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3 Major causes of cerebral palsy and useful ways it can be identified

Dr. Tomi

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CEREBRAL PALSY.

This is a brain damage caused by injury \insult to the brain while a child’s brain is still developing—before birth, during birth or immediately after birth.
It can be defined as a disorder of posture and movement which is caused by a permanent and non-progressive injury to the developing brain.
It results from abnormality in or injury to the cerebrum(the largest area of the brain which controls sensation and voluntary motor function) .The underlying problem originates in the brain not in the muscles themselves.
Cerebral palsy affects body movement, muscle control, posture and balance. Muscles can contract too much, too little, or all at the same time. Limbs can be stiff and forced into painful, awkward positions. Fluctuating muscle contraction can make limbs tremble, shake or writhe. It can affect other brain functions apart from the motor area resulting in speech (talking), auditory (hearing), and visual (seeing) and mental (thinking) deficits.
Every case of cerebral palsy is unique to the individual. One person may have total paralysis and require constant care, while another with partial paralysis might have slight movement tremors but require little assistance. This is due in part by the type of injury and the timing of injury to the developing brain.

CAUSES.
The brain is subject to severe injury whilst its still developing, hence the causes are divided into prenatal, perinatal and post natal causes. The following are just some of the commom causes.

1.PRENATAL (before birth)
Intrauterine infection– resulting from maternal infection during pregnancy. Especially the TORCH INFECTION…(Toxoplasmosis, rubella, cytomegalovirus, herpes infection and others)
Antepartum hemorrhage-bleeding during pregnancy.
.Irradiation.
.Congenital cerebral malformation.
2.PERINATAL.(during delivery)
.Asphyxia. A condition where low or no oxygen gets to the brain constituting an insult to the brain.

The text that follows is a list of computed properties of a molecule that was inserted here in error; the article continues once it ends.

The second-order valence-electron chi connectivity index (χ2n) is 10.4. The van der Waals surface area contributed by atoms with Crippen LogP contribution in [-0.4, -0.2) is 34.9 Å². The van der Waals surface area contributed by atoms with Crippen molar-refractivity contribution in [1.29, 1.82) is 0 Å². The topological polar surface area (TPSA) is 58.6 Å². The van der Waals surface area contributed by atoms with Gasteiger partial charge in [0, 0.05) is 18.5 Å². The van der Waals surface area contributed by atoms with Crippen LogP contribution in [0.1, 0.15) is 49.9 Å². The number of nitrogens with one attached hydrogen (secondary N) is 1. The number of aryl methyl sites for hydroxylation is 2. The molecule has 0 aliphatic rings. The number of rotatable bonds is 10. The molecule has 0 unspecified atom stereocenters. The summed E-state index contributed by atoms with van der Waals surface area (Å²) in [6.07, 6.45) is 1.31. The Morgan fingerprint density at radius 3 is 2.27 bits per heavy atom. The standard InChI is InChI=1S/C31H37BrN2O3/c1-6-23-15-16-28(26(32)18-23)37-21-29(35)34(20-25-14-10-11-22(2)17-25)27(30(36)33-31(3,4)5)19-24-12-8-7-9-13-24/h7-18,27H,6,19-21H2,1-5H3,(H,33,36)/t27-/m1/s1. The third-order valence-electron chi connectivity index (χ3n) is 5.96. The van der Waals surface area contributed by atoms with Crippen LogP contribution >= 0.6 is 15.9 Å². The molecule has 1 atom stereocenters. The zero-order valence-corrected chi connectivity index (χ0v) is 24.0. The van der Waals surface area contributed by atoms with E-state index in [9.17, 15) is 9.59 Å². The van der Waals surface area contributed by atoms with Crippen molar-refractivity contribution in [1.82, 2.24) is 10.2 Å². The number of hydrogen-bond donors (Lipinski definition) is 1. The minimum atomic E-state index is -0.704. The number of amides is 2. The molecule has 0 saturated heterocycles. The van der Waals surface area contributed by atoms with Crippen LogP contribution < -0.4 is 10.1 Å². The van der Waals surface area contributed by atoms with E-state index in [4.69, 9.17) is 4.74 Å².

.Prematurity.
.Cord prolapse. When the umbilical cord preceeds the baby during delivery..
.Hypoglyceamia. Low blood sugar in the new born.
.Neonatal seizure.
.Intracranial hemorrhage.
3.POSTNATAL (after delivery)
Meningitis. Inflammation of the brain coverings
Encephalitis. Inflammation of the brain
-Head trauma
-Prolonged seizure.
-Hypertonic dehydration.
-Lead toxicity
.

SIGNS AND SYMPTOMS.
. The cardinal features;
-Delay in motor developmental milestones.
-Abnormality of muscle tone I.e. firmness of muscle.
-Reduction in normal movement i.e. rigidity of muscle.
-Presence of abnormal movements.
. Clues to early diagnosis;.
-Floppiness.
-Stiffness.
-Scissoring of the limbs.
-Persistent fisting of the hands.
-Violent startle reactions.
-Sialorrhoea (excessive production of saliva).
-Paucity of movements.
-Strong hand preference in the first year of life.

Associated problems;
-Mental retardation.
-Seizure disorder.
-Deafness.
-Blindness, squints, refractive disorder.
-Orthopedic problems (hip dislocation, contractures like toe-walking and scoliosis)
-Behavioral disorders (incontinence, constipation)
-Attention deficit and hyperactivity disorder.

DIAGNOSIS.
This is guided by the symptoms the child exhibits.
. Through the history (prenatal, perinatal and postnatal.)
. Physical examination (motor and sensory organs).
. investigations such as; CT scan and MRI of the brain. Baseline EEG.
Others…..audiometry, ophthalmologic examination etc.

MANAGEMENT
Early diagnosis and institution of treatment is desired.
It requires multi-disciplinary approach (pediatric neurologist, pediatric nurse, physiotherapist, speech therapist, orthopedic surgeon, social worker, and educator).

Parents should be taught to address the peculiarities of daily activities such as feeding, dressing, bathing and playing in ways that limits the effects of abnormal muscle tone.
Use of adaptive equipment\ assistive technology like walkers, poles and standing frames, motorized wheelchairs, special feeding devices and customized seating arrangements.
-Hearing and visual aids.
-Orthotics like braces and splints.
-Drugs like muscle relaxant.
-Surgical procedures like release of contracture.
-Enrolment in special schools.

PROGNOSIS.
Cerebral palsy is a non-life threatening, non-progressive, incurable, non-contagious, chronic but manageable condition.
Admittedly, their care may involve more visits to the doctor; require therapy and medications and perhaps surgery, most children with Cerebral Palsy can live long, happy, good quality lives.

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Dr Tomi Sofela (MBChB) is a graduate of Olabisi Onabanjo University in Ogun State registered with the Medical and Dental Council of Nigeria. She is on a mission to pursue fulfillment and enjoys watching movies, reading novels and organizing friends and family get-together.